Onsite PCB Foundations - PCB Design - 3 Days
In early 2016, we at Nine Dot Connects made the decision to invest our resources into a class that would teach the PCB process. From the conversations we were having with our customers and from what we were observing in the industry, we believed that we had identified what Malcolm Gladwell called the ‘tipping point’. It would not be long before the industry recognized that skills and knowledge training was needed for those who were willing and able to learn the art and process of PCB design. From what we see today, we were correct.
We created the PCB Foundations course from scratch by gathering the knowledge and experience of our senior staff and putting that knowledge together to form a complete training from one of our experienced instructors, exercises to re-enforce the learning, and a comprehensive reference guide to use long after the training has been completed. With over 1500 man-hours expended on this course development, we are expertly equipped with the necessary skills to help you become well versed in the art of the PCB design process.
Watch the brief video on the highlights of this course.
“ ... Seeing the actual PCB manufacturing process was golden. I was very happy to learn about advancements in PCB fabrication - why so many layers, backdrilling, via in pad, microvias ...”
Jason Zeman, Electronics Engineer, PdMA Corporation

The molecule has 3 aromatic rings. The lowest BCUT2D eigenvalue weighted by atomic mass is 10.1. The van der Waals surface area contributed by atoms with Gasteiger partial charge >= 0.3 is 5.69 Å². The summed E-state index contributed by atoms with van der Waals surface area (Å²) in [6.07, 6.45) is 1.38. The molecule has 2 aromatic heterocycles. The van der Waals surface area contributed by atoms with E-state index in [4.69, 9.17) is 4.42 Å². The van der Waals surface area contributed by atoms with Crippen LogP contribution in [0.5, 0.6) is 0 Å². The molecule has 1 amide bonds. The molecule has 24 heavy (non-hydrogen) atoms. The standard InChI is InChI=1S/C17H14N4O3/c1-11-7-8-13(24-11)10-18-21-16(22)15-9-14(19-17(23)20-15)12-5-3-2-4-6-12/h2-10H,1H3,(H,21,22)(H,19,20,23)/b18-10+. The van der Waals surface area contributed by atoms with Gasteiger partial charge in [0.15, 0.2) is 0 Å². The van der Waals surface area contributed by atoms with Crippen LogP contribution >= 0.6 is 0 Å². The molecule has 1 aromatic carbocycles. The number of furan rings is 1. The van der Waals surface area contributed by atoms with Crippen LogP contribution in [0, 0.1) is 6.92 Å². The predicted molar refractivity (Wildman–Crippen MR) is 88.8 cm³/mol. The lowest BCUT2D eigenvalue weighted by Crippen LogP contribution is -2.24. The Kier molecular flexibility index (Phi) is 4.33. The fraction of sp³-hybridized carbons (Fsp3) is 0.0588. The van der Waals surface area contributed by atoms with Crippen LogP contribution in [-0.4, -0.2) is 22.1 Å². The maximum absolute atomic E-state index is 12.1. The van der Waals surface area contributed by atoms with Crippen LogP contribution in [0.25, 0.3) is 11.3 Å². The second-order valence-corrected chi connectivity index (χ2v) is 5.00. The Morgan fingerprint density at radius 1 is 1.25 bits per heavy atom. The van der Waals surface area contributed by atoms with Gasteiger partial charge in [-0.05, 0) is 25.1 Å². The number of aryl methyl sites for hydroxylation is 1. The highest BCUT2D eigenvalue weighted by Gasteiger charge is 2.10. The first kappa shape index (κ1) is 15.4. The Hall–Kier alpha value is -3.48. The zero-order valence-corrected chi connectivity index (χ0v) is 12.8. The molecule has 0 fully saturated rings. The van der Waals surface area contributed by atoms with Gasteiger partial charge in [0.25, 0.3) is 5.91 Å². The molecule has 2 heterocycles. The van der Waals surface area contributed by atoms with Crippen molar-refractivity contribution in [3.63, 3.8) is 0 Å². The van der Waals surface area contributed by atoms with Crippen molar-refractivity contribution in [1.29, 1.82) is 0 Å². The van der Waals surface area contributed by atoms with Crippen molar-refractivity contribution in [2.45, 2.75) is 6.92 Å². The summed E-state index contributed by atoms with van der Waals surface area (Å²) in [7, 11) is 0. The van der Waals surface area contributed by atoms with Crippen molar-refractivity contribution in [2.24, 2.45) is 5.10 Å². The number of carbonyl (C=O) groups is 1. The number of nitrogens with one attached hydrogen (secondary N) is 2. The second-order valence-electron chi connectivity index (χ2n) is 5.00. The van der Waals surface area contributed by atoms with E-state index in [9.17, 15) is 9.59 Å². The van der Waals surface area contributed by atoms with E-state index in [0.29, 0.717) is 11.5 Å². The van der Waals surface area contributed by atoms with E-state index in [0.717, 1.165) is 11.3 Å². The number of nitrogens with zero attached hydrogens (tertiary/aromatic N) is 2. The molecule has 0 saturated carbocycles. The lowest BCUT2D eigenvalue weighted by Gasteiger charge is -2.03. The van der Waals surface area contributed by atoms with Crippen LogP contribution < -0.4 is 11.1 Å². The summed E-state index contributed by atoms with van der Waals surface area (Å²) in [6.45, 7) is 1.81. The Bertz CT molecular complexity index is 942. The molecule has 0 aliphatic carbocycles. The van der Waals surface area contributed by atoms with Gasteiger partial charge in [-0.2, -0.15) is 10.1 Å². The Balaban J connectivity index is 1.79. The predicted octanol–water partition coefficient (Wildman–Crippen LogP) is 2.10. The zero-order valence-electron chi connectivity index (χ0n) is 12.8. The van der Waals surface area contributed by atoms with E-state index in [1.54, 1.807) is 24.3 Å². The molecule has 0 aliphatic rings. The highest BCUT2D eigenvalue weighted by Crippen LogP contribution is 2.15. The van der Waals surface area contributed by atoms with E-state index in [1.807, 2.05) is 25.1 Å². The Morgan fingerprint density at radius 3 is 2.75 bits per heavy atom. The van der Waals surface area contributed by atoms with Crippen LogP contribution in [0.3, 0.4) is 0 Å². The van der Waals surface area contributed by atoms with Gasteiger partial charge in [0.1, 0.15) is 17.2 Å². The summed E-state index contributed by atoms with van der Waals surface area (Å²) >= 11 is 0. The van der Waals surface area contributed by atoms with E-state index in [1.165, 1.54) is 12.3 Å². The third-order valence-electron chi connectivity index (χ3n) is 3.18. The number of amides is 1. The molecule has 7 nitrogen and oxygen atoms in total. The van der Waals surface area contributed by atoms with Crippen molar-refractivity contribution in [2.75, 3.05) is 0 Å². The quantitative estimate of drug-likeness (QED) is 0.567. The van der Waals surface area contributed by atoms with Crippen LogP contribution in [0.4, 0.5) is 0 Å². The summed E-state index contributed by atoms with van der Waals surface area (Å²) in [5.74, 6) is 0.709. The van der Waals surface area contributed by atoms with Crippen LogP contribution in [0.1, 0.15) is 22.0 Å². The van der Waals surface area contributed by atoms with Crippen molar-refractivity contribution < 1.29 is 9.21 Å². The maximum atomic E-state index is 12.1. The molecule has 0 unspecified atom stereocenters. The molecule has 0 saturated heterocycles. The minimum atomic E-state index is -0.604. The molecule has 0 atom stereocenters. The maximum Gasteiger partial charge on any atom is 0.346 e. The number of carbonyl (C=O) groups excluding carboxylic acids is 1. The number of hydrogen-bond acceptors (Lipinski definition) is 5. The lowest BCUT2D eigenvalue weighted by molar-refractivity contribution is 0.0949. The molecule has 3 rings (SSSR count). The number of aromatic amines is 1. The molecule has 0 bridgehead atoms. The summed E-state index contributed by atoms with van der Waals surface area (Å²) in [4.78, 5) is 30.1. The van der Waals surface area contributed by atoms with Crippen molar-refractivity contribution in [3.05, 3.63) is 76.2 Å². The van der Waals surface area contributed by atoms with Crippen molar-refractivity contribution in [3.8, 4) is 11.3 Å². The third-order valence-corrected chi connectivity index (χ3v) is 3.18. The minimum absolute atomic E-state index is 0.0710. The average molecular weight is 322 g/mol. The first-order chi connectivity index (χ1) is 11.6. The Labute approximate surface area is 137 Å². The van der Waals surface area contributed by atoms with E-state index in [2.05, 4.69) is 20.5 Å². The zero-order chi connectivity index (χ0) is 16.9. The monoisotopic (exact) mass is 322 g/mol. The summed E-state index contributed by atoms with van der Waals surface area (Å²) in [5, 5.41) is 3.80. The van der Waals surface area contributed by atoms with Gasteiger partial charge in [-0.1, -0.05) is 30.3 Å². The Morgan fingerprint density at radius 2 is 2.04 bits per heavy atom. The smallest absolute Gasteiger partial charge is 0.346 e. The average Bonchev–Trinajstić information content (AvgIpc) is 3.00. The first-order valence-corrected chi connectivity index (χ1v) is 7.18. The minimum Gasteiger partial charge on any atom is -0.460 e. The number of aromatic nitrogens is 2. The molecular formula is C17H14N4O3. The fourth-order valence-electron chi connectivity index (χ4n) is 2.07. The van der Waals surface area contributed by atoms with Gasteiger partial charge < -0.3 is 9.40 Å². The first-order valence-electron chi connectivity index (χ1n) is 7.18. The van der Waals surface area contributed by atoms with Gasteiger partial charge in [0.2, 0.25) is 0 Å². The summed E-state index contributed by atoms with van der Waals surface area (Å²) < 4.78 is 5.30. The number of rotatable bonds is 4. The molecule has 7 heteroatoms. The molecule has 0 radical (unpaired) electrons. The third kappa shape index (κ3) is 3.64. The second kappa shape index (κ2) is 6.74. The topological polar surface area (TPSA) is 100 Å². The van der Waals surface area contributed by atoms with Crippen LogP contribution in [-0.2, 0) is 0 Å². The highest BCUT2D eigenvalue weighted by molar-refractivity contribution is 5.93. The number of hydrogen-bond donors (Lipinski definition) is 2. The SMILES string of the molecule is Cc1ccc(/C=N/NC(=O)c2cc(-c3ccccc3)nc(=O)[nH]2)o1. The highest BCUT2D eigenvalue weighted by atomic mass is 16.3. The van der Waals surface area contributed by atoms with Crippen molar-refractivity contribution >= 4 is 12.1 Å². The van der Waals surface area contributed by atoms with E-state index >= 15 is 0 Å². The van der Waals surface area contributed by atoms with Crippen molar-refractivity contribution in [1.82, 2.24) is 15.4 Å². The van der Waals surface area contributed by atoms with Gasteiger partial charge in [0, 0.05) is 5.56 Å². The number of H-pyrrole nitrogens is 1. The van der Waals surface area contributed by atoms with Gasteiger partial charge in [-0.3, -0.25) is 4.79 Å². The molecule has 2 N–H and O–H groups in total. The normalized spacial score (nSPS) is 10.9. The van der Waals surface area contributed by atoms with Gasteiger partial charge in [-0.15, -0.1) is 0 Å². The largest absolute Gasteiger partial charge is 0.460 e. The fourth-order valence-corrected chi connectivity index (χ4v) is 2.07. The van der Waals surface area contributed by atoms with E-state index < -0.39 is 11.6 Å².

It is simply asinine to assume that any electrical engineer just out of college would be versed in the design or process of the PCB. In fact, there are very few classes taught at any colleges or universities on this subject, and if offered, are not included in the engineering curriculum to fulfill graduation requirements. Such classes are generally treated as extension courses for those who have recently or already graduated. The subject may be taken up by a student who is doing an independent study or senior class project. All too often that student is learning the art on their own with no guidance.
The art of PCB design should not be mistaken as a low-level task. Thirty years ago, the layout could have been given to a savvy technician who had nothing more than a high school degree; however, with the complexity of today’s high speed circuit designs, the engineer must now own the full PCB design process. As we have seen time and time again, when the design team does not understand and control the complete process, the process owns the design team.
Why Is This Different?
Let’s start with what it is not:
This is NOT a tool course.
Though EDA tools make up +75% of the design process, taking a tool class will not teach the process (skill vs. knowledge). EDA tool classes were designed to show the functions of the tool. Unfortunately, there are many features in these tools that allow the creation of unmanufacturable designs.
This is NOT limited to just PCB layout.
Although we at Nine Dot Connects have great admiration for the work done by the IPC and its CID certification class, we believe focusing on the mechanical fabrication and assembly requirements related to PCB layout is short sighted. Many issues that arise on the manufacturing floor come from design issues in the schematics, specifications (and lack thereof), documentation, and bill of materials.
“The material was a very good and detailed overview of the entire PCB process. Good resource of information for beginners as this information isn't really written down all in one place... until now. The practical, real life examples are always good. A lot of details. It's all about the details. Wish I had this 16 years ago when I started."
Sr. Printed Circuit Board Designer - MSA Innovation, LLC